Meanwhile, it is good to clarify the name of the animal: octopus is often called “octopus”. Wrong. In zoology, the correct term is octopus, i polyps instead, they are aquatic animals (or a life stage thereof) belonging to the phylum of the Cnidarians, the group of jellyfish, so to speak. All the more reason not to confuse octopuses in medicine with polyps, which are abnormal tissue growths, usually intestine, uterus and so on.
That said, it might be hard to believe that mysterious sea creatures that are completely different in physical structure and environment share functional traits with us, but they do. The study researchers”Cell types and molecular architecture of the visual system of Octopus bimaculoidespublished in the journal Current Biology, have painstakingly reviewed the optical lobe (portion of brain tissue of some invertebrates and non-mammal vertebrates, which controls the organs of vision) of the octopus, cell by cell, to understand how these animals see.
The data shows a number of notable ones agreements with humans, as well as important differences. Octopuses don’t look much like humans, but their brains’ optic lobes look a lot like ours, according to new research. These discoveries show how similar very different animals or parts of their bodies can look, through the seemingly random process ofconvergent evolution. To give an idea of the similarities described, humans and octopuses come from lineages that diverged more than 500 million years ago. That said, our vision and that of octopuses have evolved to solve the same problem in incredibly similar ways, despite different environments, general body structure and lifestyles.
Soft-bodied cephalopods have the largest brain of any other invertebrate. About two-thirds of the gray matter volume is reserved for visual processing. This allows them to have excellent vision even in low light conditions. Octopuses even use their skin to transmit data to their eye lobes: the epidermis consists of the same pigmented cells as the retina. These cells sense their environment and help the animal to blend in better. The research work is the first to map the octopus’s visual system in detail, which is no easy task as it involved the analysis of more than 26,000 cells. Study data were collected during the dissection of two juvenile California two-headed octopuses (Octopus bimaculoides).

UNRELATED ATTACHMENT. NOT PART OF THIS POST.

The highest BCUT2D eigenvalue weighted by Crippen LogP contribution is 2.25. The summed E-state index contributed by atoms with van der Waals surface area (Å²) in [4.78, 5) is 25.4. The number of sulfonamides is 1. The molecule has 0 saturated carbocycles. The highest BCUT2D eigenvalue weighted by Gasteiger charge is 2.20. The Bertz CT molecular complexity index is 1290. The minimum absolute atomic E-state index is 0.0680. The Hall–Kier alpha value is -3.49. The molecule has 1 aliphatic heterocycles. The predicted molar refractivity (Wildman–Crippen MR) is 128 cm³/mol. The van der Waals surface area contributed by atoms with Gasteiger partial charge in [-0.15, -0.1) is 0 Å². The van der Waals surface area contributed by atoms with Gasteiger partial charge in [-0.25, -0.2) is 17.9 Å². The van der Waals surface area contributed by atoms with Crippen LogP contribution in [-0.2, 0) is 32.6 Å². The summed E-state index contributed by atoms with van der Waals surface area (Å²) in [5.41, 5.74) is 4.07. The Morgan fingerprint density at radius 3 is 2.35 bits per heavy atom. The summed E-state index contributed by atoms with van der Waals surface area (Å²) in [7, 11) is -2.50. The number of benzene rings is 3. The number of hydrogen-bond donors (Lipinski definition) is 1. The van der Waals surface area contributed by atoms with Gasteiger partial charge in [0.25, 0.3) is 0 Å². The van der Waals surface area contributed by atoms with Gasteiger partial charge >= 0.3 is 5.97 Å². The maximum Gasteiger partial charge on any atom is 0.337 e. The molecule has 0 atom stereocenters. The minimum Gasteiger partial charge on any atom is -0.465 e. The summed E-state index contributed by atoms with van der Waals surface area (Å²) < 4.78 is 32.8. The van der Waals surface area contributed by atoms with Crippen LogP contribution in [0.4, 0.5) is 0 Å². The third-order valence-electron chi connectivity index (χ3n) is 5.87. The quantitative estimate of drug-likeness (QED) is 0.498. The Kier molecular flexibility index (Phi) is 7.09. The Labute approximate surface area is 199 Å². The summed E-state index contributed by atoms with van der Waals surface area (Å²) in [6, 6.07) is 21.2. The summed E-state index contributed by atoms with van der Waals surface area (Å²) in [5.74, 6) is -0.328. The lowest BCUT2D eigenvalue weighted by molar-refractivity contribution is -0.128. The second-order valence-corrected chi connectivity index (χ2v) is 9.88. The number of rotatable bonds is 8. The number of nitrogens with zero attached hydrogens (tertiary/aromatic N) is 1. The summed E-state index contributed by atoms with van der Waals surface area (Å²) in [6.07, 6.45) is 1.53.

Sensitive as octopuses
Scientists identified four major cell populations in the dissected brain, each of which produces and releases a chemical signal in the form of: dopamine, acetylcholine, glutamine, or a mixture of dopamine and glutamine. As we know, this one itself neurotransmitters they also play an important role in the vertebrate brain.
It has also been discovered that there is a group of cells (grouped to form a ring) around the optic lobe of octopuses that Octopamine. Octopamine has a structure similar to that of noradrenaline, a hormone present in our body that is released both as a hormone and classified as a neurotransmitter. You may have heard of it because it is known as stress hormone. In addition, together with adrenaline, it causes the fight-flight response (the fight or flight response) and determines the increase in heart rate, the release of energy in the form of glucose and the resulting increase in muscle tone. The octopus’s visual system is layered, the team explains. Ours is also layered, but the animal’s visual system uses a fundamentally different architecture and a diversity of different cell types. Although neurons are arranged differently and use different neurotransmitters than ours, they probably use the same model of functioning as neurons in the human visual system. Who would have thought that.
Source: Lega Nerd
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